4. Adaptability. The fast pace of innovation has significant implications for industrial plants adopting a new strategy. Will a solutions breakthrough that occurs in 2020 be redundant by 2025? An accelerated speed of change is the new normal, and companies must identify ways to incorporate new Maintenance 4.0 solutions while minimizing disruptions to operations.

5. Data as an asset. Big data is the oxygen of Maintenance 4.0. Although vast amounts of data are generated by sensors embedded within industrial machinery, most of the data is not yet used today. A guiding principle for a Maintenance 4.0 strategy is that data governance practices must be instituted and the underlying value of operational data should be captured.

6. O&M collaboration. Successful implementation of Maintenance 4.0 cannot happen unless the views of plant-level employees are considered as part of the requirements process. Without allocating resources to training and on boarding, Maintenance 4.0 will be stuck in the planning phase.

7. Share risk with external vendors. Industrial players are unable to keep up with the rapid pace of change. Fortunately, OEMs and other service providers are finding ways to address market opportunities and overcome challenges to their own underlying businesses. Industrial plants should spend the time understanding the strategic road map of their most important OEM suppliers and consider mutually beneficial ways to align investments and plans.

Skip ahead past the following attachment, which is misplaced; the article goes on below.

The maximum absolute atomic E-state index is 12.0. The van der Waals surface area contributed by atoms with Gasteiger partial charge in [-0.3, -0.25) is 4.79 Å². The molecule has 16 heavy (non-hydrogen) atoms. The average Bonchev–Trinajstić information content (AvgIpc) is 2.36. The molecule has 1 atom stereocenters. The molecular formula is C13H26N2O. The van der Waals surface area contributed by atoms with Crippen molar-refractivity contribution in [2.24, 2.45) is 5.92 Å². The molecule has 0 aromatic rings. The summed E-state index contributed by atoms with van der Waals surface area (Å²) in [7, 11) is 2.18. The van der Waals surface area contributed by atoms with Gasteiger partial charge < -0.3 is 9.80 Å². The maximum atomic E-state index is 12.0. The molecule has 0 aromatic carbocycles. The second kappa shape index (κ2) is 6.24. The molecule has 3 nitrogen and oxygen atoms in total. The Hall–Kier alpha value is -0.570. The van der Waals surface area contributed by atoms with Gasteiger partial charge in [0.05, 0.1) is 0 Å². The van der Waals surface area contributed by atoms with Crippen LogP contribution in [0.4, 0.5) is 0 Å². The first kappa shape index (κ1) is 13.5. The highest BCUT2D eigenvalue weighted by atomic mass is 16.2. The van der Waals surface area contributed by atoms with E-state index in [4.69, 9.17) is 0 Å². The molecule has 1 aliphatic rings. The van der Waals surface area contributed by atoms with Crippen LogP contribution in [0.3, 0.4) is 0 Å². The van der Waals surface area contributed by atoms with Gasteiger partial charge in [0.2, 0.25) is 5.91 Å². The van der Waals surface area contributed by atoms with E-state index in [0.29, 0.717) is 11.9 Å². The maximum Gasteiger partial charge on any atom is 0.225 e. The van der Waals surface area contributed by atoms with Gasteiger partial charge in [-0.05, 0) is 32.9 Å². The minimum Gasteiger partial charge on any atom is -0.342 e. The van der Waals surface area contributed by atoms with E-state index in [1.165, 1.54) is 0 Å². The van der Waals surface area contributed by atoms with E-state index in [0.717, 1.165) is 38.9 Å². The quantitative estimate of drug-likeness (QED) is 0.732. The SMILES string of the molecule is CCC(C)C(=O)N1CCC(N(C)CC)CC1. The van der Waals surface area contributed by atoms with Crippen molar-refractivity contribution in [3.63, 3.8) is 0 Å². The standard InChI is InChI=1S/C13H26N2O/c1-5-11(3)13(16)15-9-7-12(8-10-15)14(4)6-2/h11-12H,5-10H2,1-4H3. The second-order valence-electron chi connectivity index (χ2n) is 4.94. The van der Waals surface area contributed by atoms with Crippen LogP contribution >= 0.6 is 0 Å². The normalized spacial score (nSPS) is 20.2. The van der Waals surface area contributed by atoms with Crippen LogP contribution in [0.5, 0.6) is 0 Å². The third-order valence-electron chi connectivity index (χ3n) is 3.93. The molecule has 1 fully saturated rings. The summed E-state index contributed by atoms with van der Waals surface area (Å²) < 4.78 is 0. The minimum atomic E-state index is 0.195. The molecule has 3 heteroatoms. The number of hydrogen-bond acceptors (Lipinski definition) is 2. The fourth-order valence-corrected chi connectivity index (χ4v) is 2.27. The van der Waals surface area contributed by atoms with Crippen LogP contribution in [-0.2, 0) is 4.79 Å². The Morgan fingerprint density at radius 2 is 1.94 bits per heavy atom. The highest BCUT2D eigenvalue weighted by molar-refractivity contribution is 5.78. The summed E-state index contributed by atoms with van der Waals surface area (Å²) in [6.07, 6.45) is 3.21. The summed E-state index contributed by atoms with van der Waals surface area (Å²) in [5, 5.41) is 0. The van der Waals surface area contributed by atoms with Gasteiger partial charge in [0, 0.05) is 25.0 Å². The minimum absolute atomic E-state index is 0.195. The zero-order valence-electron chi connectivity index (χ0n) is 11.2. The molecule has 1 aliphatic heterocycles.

Setting your strategy

In Figure 1, the S curve of technology innovation is applied to the Maintenance 4.0 strategy. The S curve refers to the stages of a new technology’s performance as it matures. In the first phase, it evolves slowly. After a breakthrough occurs, performance improves rapidly. Next, the pace of improvement declines. Finally, with maturation, greater performance is difficult to achieve.

It should be noted that the S curve is not an exact model, and not all technologies follow the curve. Given the pace of innovation, even if Maintenance 4.0 follows the S curve, there is no way of knowing the duration of Rapid Improvement 4.0 (Stage 2). One can look back at this period as merely the beginning of emergence, attributable to new areas of innovation in the data-science discipline – specifically automated machine learning.